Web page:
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The Psychology of a DUI Summation

By Edward L. Fiandach

Any trial, and particularly a DUI trial, is a complicated affair. Unlike a murder trial, where the proof consists largely of witness testimony as to how the killing occurred, the proof in a DUI trial will cover multiple and divergent areas such as operation, field sobriety tests, chemical testing as well as the standard for intoxication and reasonable doubt.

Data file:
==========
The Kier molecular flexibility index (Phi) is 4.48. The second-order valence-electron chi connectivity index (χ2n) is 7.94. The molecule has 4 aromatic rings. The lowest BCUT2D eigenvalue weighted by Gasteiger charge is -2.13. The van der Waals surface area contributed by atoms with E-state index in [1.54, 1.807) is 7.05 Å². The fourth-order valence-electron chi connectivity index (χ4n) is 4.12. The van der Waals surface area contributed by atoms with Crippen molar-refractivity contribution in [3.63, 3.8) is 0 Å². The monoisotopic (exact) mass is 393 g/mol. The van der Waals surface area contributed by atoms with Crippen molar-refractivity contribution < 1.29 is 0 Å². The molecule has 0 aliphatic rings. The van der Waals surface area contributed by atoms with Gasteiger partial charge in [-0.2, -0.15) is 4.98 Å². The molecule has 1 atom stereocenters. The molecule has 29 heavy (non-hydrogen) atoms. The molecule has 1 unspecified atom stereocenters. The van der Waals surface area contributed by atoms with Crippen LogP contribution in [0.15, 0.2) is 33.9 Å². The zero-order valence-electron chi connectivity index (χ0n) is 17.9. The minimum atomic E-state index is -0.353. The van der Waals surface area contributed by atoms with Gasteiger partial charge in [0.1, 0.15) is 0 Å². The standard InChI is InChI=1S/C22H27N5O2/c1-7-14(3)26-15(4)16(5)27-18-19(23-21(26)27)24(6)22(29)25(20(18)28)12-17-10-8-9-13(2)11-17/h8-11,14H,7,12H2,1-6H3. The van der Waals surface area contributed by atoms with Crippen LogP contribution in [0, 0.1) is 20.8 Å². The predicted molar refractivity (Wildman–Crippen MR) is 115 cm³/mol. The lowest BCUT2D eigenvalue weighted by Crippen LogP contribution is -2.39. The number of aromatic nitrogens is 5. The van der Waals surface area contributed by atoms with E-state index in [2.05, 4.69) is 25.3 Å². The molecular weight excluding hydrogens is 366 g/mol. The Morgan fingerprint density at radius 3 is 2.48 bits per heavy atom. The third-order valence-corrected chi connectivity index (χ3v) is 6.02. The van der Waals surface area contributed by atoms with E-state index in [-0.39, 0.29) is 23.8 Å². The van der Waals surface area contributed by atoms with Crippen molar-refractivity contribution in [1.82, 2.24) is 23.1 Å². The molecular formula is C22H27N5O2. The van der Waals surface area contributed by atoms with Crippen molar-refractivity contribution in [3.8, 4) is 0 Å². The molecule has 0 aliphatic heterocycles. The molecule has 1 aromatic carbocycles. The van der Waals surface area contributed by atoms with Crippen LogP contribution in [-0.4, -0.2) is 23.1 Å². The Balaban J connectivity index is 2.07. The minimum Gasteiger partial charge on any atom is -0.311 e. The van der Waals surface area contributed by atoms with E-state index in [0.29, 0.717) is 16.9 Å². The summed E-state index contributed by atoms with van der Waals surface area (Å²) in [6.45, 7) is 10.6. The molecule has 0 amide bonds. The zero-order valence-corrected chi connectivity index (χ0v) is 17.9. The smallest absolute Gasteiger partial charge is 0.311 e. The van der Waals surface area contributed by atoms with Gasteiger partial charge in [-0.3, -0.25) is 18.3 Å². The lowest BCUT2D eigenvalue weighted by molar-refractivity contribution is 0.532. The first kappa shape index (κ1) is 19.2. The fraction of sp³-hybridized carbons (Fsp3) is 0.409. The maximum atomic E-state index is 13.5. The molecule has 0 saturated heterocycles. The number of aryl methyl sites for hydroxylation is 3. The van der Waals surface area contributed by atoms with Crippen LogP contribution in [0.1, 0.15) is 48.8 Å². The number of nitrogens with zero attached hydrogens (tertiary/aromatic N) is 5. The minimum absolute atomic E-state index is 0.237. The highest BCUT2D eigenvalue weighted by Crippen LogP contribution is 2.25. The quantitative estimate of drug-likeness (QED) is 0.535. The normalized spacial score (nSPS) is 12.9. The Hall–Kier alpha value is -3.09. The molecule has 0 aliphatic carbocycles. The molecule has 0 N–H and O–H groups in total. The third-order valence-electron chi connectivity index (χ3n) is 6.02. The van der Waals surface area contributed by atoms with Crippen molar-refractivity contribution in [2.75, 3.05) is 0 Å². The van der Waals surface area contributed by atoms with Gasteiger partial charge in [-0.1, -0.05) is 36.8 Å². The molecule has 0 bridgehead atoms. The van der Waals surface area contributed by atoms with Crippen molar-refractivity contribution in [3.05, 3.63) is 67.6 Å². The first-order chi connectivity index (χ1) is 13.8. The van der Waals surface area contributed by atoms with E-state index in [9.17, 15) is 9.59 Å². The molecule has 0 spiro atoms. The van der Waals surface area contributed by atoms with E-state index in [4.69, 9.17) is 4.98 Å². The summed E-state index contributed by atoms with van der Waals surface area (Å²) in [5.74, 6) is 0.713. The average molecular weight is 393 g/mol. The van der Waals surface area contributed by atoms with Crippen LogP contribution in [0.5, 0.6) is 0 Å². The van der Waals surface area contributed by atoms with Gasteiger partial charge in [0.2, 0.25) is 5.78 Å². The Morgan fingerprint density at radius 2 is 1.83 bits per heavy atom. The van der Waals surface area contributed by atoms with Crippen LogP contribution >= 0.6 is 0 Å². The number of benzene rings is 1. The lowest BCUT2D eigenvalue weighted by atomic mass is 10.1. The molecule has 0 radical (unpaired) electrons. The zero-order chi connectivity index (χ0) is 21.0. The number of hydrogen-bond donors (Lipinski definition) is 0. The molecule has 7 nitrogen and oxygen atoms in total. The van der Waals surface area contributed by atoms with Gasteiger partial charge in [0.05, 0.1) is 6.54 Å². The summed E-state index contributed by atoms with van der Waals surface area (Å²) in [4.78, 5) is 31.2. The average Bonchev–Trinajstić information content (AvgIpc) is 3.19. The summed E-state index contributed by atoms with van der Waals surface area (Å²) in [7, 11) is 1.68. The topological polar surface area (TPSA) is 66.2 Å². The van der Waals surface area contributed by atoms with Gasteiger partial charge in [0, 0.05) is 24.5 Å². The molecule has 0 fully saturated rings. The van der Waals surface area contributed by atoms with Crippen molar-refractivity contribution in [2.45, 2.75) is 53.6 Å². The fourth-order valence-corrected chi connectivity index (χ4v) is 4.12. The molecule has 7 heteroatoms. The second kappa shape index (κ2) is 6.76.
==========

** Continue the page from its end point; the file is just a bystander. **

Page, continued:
Further, the prolix nature of a DUI is further compounded by the fact that even the best jury will never, under any set of circumstances, maintain complete focus during the trial. Additionally, — and again unlike a murder trial — each juror, teetotaler or drinker will have his or her own set of experiences and beliefs about alcohol. In view of these factors, defense counsel must have a solid and convincing summation.

What is a “good summation?” From the standpoint of the defense, it is a thorough review of exculpatory facts delivered in a convincing fashion that emphasizes the existence of reasonable doubt.

Utilizing the Frailty of Hu

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